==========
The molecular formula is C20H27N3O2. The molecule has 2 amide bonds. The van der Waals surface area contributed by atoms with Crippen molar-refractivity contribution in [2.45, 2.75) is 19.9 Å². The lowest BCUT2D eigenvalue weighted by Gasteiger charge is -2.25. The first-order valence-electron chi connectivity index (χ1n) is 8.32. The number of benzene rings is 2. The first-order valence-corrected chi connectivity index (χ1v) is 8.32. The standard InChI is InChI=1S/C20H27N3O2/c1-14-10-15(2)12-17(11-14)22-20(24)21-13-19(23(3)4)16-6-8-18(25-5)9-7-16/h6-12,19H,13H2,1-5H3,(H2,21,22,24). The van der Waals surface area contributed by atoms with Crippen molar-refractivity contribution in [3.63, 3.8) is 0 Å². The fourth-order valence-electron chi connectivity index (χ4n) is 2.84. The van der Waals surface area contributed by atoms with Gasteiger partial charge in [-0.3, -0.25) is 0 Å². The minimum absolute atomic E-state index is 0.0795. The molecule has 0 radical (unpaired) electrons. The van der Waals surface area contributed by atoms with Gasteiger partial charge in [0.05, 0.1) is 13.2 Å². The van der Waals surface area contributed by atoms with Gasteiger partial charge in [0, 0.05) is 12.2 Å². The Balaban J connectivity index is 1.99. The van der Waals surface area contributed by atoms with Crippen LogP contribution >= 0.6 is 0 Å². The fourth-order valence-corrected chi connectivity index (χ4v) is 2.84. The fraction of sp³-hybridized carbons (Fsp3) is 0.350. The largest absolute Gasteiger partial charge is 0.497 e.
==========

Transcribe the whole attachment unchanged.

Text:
The molecular formula is C20H27N3O2. The molecule has 2 amide bonds. The van der Waals surface area contributed by atoms with Crippen molar-refractivity contribution in [2.45, 2.75) is 19.9 Å². The lowest BCUT2D eigenvalue weighted by Gasteiger charge is -2.25. The first-order valence-electron chi connectivity index (χ1n) is 8.32. The number of benzene rings is 2. The first-order valence-corrected chi connectivity index (χ1v) is 8.32. The standard InChI is InChI=1S/C20H27N3O2/c1-14-10-15(2)12-17(11-14)22-20(24)21-13-19(23(3)4)16-6-8-18(25-5)9-7-16/h6-12,19H,13H2,1-5H3,(H2,21,22,24). The van der Waals surface area contributed by atoms with Crippen molar-refractivity contribution in [3.63, 3.8) is 0 Å². The fourth-order valence-electron chi connectivity index (χ4n) is 2.84. The van der Waals surface area contributed by atoms with Gasteiger partial charge in [-0.3, -0.25) is 0 Å². The minimum absolute atomic E-state index is 0.0795. The molecule has 0 radical (unpaired) electrons. The van der Waals surface area contributed by atoms with Gasteiger partial charge in [0.05, 0.1) is 13.2 Å². The van der Waals surface area contributed by atoms with Gasteiger partial charge in [0, 0.05) is 12.2 Å². The Balaban J connectivity index is 1.99. The van der Waals surface area contributed by atoms with Crippen LogP contribution >= 0.6 is 0 Å². The fourth-order valence-corrected chi connectivity index (χ4v) is 2.84. The fraction of sp³-hybridized carbons (Fsp3) is 0.350. The largest absolute Gasteiger partial charge is 0.497 e.